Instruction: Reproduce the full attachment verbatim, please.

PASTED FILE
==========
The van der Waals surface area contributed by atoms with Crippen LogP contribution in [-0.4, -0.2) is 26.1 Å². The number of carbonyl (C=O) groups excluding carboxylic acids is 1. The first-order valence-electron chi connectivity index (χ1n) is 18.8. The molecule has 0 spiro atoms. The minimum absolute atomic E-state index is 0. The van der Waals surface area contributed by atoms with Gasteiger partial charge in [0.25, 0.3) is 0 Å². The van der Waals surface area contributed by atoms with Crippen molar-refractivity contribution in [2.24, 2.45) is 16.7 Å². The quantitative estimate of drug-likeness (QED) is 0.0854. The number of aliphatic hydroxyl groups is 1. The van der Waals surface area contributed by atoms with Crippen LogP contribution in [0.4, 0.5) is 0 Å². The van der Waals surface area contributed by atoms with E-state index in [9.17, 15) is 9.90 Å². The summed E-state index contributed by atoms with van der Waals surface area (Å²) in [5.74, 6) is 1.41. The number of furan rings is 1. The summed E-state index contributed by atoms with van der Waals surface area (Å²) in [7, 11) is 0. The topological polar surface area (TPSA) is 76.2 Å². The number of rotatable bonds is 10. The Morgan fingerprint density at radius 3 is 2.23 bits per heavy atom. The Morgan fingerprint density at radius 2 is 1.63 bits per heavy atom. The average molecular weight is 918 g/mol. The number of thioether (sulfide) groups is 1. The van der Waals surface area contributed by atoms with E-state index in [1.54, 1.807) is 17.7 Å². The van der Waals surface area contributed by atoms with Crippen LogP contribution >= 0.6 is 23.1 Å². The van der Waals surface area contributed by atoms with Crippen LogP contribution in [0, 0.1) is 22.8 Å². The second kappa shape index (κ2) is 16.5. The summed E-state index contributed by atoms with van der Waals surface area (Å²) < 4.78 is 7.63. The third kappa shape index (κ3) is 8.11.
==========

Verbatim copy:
The van der Waals surface area contributed by atoms with Crippen LogP contribution in [-0.4, -0.2) is 26.1 Å². The number of carbonyl (C=O) groups excluding carboxylic acids is 1. The first-order valence-electron chi connectivity index (χ1n) is 18.8. The molecule has 0 spiro atoms. The minimum absolute atomic E-state index is 0. The van der Waals surface area contributed by atoms with Gasteiger partial charge in [0.25, 0.3) is 0 Å². The van der Waals surface area contributed by atoms with Crippen molar-refractivity contribution in [2.24, 2.45) is 16.7 Å². The quantitative estimate of drug-likeness (QED) is 0.0854. The number of aliphatic hydroxyl groups is 1. The van der Waals surface area contributed by atoms with Crippen LogP contribution in [0.4, 0.5) is 0 Å². The van der Waals surface area contributed by atoms with E-state index in [9.17, 15) is 9.90 Å². The summed E-state index contributed by atoms with van der Waals surface area (Å²) in [5.74, 6) is 1.41. The number of furan rings is 1. The summed E-state index contributed by atoms with van der Waals surface area (Å²) in [7, 11) is 0. The topological polar surface area (TPSA) is 76.2 Å². The number of rotatable bonds is 10. The Morgan fingerprint density at radius 3 is 2.23 bits per heavy atom. The Morgan fingerprint density at radius 2 is 1.63 bits per heavy atom. The average molecular weight is 918 g/mol. The number of thioether (sulfide) groups is 1. The van der Waals surface area contributed by atoms with E-state index in [1.54, 1.807) is 17.7 Å². The van der Waals surface area contributed by atoms with Crippen LogP contribution >= 0.6 is 23.1 Å². The van der Waals surface area contributed by atoms with Crippen LogP contribution in [0, 0.1) is 22.8 Å². The second kappa shape index (κ2) is 16.5. The summed E-state index contributed by atoms with van der Waals surface area (Å²) < 4.78 is 7.63. The third kappa shape index (κ3) is 8.11.